Blue skin in amphibians is relatively uncommon. Notable exceptions include the blue-spotted salamander and the South American blue poison dart frog. However, since green pigmentation is not normally present in amphibians, the structural expression of blue wavelengths from amphibian skin is essential for the green coloration of many frogs. Basically, the shorter blue wavelengths of light are largely absorbed by the filtering yellow pigment layer, reflecting the yellow-green wavelengths back to our eye. Occasionally, however, due to a genetic mutation, frogs that normally appear green – such as the American bullfrog and green frog – lack the yellow pigments in their skin, making them appear blue.

The same phenomenon that makes amphibians green also occurs with many reptiles. In our area, the yellow pigments of the smooth green snake combine with the physical structure of its scales to make it appear as green as your lawn in mid-June. But shortly after the snake dies, the yellow pigments break down chemically, and the snake takes on an iridescent blue appearance.

To date, only two vertebrates have been found that have blue coloring as a result of cellular pigment called cyanophores. Both the Mandarin fish and the closely-related psychedelic Mandarin (also called the picturesque dragonet) are vividly-colored fish native to coral reefs in the Pacific Ocean. You might say that these small, stunning fish, which are popular in the saltwater aquarium trade, are the only animals worthy of being called true blue.

Steven D. Faccio is a conservation biologist at the Vermont Center for Ecostudies; he lives in Strafford, Vermont.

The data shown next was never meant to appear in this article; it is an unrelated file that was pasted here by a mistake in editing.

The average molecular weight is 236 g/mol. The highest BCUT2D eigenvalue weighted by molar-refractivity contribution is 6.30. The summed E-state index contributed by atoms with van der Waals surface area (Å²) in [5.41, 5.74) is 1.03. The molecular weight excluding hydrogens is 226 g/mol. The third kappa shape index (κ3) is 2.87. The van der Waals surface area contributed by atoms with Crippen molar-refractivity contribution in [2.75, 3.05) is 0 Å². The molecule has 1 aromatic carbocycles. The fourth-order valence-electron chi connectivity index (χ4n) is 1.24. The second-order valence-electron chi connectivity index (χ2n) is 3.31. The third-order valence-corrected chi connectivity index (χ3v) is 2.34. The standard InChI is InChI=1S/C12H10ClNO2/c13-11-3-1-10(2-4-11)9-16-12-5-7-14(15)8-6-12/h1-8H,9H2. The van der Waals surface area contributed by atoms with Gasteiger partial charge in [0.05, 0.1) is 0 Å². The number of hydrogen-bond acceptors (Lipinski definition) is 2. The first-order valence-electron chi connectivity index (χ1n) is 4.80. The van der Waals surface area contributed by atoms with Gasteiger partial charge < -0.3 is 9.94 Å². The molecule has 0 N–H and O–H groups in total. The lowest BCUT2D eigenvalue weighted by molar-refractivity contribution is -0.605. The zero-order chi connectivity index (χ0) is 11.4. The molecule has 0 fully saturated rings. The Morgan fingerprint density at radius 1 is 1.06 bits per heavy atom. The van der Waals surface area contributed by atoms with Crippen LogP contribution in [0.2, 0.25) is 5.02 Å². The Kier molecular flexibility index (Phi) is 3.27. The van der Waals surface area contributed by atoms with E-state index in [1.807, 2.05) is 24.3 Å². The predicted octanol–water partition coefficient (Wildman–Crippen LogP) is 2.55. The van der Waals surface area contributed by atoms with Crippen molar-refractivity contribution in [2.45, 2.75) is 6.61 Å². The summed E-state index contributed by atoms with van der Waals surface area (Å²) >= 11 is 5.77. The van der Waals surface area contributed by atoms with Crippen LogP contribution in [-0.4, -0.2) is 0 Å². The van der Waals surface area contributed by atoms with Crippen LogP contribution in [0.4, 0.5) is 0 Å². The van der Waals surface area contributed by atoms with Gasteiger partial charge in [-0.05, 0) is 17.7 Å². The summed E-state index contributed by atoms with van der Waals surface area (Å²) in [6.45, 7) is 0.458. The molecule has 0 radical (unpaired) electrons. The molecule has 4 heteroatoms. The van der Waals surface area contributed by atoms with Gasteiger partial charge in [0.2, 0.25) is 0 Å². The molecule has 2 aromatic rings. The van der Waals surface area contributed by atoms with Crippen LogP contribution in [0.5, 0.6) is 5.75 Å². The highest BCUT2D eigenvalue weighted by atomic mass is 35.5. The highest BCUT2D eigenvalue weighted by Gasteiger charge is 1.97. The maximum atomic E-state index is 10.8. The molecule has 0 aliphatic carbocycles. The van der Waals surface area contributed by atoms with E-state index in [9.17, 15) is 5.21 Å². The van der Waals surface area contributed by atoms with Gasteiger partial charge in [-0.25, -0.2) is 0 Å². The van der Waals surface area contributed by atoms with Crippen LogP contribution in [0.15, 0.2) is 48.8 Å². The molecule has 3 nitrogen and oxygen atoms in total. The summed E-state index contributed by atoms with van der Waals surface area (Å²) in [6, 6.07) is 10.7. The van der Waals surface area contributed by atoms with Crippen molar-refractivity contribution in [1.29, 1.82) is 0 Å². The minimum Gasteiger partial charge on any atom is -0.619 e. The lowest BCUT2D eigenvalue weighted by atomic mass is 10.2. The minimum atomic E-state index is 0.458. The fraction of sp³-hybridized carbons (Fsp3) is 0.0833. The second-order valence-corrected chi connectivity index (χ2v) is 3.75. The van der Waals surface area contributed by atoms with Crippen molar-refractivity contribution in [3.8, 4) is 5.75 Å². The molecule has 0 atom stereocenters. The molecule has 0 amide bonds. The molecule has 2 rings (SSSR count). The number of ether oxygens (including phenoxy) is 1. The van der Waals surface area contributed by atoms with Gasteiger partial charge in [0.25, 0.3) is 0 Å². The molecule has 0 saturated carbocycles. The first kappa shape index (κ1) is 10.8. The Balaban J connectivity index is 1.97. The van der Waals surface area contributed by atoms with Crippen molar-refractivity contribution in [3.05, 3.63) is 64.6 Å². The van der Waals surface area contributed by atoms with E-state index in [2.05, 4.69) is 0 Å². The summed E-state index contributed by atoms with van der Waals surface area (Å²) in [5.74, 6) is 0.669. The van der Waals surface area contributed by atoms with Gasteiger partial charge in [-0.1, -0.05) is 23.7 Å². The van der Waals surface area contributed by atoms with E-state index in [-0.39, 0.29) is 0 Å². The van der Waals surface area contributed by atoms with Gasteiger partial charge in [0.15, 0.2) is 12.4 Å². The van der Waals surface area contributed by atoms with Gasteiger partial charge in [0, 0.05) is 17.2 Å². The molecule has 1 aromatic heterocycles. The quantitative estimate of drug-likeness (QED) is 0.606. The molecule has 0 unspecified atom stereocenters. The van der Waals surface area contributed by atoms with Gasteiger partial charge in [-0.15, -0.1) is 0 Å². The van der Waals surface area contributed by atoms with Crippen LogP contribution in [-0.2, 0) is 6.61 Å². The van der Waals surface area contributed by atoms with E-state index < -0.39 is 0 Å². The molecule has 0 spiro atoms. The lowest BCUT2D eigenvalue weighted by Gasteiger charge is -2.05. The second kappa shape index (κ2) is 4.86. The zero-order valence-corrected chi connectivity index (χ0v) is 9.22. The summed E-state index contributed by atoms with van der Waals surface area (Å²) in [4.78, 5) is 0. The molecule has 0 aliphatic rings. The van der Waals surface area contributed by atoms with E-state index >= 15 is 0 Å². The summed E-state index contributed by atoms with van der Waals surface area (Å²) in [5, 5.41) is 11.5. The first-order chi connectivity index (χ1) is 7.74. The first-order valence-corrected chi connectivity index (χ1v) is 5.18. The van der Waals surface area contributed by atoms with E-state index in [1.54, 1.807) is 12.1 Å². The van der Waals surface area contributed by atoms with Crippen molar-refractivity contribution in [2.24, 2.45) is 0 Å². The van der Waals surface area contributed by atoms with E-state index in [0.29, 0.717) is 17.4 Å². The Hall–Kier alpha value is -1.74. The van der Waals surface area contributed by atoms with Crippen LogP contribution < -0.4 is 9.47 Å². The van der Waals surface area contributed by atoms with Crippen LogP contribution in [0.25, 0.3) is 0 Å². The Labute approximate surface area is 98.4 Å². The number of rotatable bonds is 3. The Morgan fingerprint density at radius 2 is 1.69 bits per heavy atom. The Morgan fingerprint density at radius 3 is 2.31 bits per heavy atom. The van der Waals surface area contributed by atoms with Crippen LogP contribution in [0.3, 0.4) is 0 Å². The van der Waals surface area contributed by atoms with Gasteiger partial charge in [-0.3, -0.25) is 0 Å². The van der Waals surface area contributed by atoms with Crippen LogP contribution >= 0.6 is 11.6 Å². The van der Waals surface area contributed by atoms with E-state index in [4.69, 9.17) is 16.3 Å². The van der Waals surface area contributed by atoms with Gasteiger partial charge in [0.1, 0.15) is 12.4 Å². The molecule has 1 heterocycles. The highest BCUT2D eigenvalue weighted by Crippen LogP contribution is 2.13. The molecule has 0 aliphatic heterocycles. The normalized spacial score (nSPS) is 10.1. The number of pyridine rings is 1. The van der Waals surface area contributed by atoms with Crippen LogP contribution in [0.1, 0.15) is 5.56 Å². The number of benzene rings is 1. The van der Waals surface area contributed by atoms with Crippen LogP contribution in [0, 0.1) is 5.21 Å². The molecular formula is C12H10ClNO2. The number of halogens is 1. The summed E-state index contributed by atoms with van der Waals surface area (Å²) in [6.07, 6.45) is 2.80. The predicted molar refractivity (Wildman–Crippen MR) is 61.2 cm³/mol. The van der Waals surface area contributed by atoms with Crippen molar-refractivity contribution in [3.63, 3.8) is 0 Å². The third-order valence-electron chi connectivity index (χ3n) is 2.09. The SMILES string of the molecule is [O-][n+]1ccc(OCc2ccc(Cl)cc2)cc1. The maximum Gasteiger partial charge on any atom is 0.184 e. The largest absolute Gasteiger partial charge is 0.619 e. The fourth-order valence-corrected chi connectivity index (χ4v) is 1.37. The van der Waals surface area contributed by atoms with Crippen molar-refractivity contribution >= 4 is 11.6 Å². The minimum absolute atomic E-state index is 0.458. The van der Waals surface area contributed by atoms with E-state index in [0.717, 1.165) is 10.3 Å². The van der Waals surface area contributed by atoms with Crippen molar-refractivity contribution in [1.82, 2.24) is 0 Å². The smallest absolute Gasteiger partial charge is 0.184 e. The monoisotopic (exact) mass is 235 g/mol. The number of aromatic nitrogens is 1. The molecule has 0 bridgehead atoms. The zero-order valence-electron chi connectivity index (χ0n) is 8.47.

Photo courtesy Wikimedia Commons user Mdf. The Outside Story is assigned and edited by Northern Woodlands magazine and sponsored by the Wellborn Ecology Fund of New Hampshire Charitable Foundation:

Related Stories

The Adirondack Almanack publishes occasional guest essays from Adirondack residents, visitors, and those with an interest in the Adirondack Park. Submissions should be directed to Almanack editor Melissa Hart at

3 Responses

  1. Wally Elton says:

    Is it reflection – or refraction? Pigments appear to be of certain colors because they reflect, or don’t reflect, certain wavelengths. Refraction, as through a prism, breaks down light into different wavelengths that can be preceived by us a different colors. I suspect that both are involved here.

  2. Bill Ott says:

    Hi Wally,
    I want to take a stab at this and see if Mr. Faccio agrees.
    I don’t think it is refraction which is the bending of light through a medium such as water or a prism, but the scattering of light in the cell structure of the feather. Steven’s article seems to answer this, but I went elsewhere and found an article at on at this link: It would be cool if you read that article and posted back here.

    Bill Ott
    Lakewood, Ohio

  3. Wally Elton says:

    Thanks for the link, Bill. That is an interesting article. The explanation of what happens to the light, contained in one sentence in the 4th paragraph, is still a bit vague to me. Perhaps it is too complex to be summed up in a few words for non-physicists. I like your suggestion of scattering, though. Sort of like why the sky is blue (sometimes; not today here!).

    Wally Elton
    Saratoga Springs, NY

Wait! Before you go:

Catch up on all your Adirondack
news, delivered weekly to your inbox